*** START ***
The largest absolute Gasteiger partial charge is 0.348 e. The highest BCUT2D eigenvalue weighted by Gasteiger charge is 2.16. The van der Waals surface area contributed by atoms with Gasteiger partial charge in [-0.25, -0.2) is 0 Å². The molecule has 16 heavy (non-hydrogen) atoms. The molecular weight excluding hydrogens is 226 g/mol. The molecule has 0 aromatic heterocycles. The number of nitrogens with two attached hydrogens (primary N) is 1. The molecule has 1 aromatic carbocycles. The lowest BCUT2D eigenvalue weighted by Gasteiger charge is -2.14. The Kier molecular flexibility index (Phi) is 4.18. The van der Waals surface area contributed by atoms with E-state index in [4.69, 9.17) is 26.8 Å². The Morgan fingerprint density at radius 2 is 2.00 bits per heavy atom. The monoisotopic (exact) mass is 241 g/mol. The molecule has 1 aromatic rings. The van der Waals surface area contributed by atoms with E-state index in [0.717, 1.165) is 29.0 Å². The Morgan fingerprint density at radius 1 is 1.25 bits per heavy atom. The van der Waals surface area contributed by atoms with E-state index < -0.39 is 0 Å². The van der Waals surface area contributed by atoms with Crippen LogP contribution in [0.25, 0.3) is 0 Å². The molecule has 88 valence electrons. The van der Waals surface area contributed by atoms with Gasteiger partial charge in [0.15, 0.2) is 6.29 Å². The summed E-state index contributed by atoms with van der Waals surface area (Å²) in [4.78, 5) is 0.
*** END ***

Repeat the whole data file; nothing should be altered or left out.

The largest absolute Gasteiger partial charge is 0.348 e. The highest BCUT2D eigenvalue weighted by Gasteiger charge is 2.16. The van der Waals surface area contributed by atoms with Gasteiger partial charge in [-0.25, -0.2) is 0 Å². The molecule has 16 heavy (non-hydrogen) atoms. The molecular weight excluding hydrogens is 226 g/mol. The molecule has 0 aromatic heterocycles. The number of nitrogens with two attached hydrogens (primary N) is 1. The molecule has 1 aromatic carbocycles. The lowest BCUT2D eigenvalue weighted by Gasteiger charge is -2.14. The Kier molecular flexibility index (Phi) is 4.18. The van der Waals surface area contributed by atoms with E-state index in [4.69, 9.17) is 26.8 Å². The Morgan fingerprint density at radius 2 is 2.00 bits per heavy atom. The monoisotopic (exact) mass is 241 g/mol. The molecule has 1 aromatic rings. The van der Waals surface area contributed by atoms with E-state index in [0.717, 1.165) is 29.0 Å². The Morgan fingerprint density at radius 1 is 1.25 bits per heavy atom. The van der Waals surface area contributed by atoms with E-state index < -0.39 is 0 Å². The van der Waals surface area contributed by atoms with Crippen LogP contribution in [0.25, 0.3) is 0 Å². The molecule has 88 valence electrons. The van der Waals surface area contributed by atoms with Gasteiger partial charge in [0.15, 0.2) is 6.29 Å². The summed E-state index contributed by atoms with van der Waals surface area (Å²) in [4.78, 5) is 0.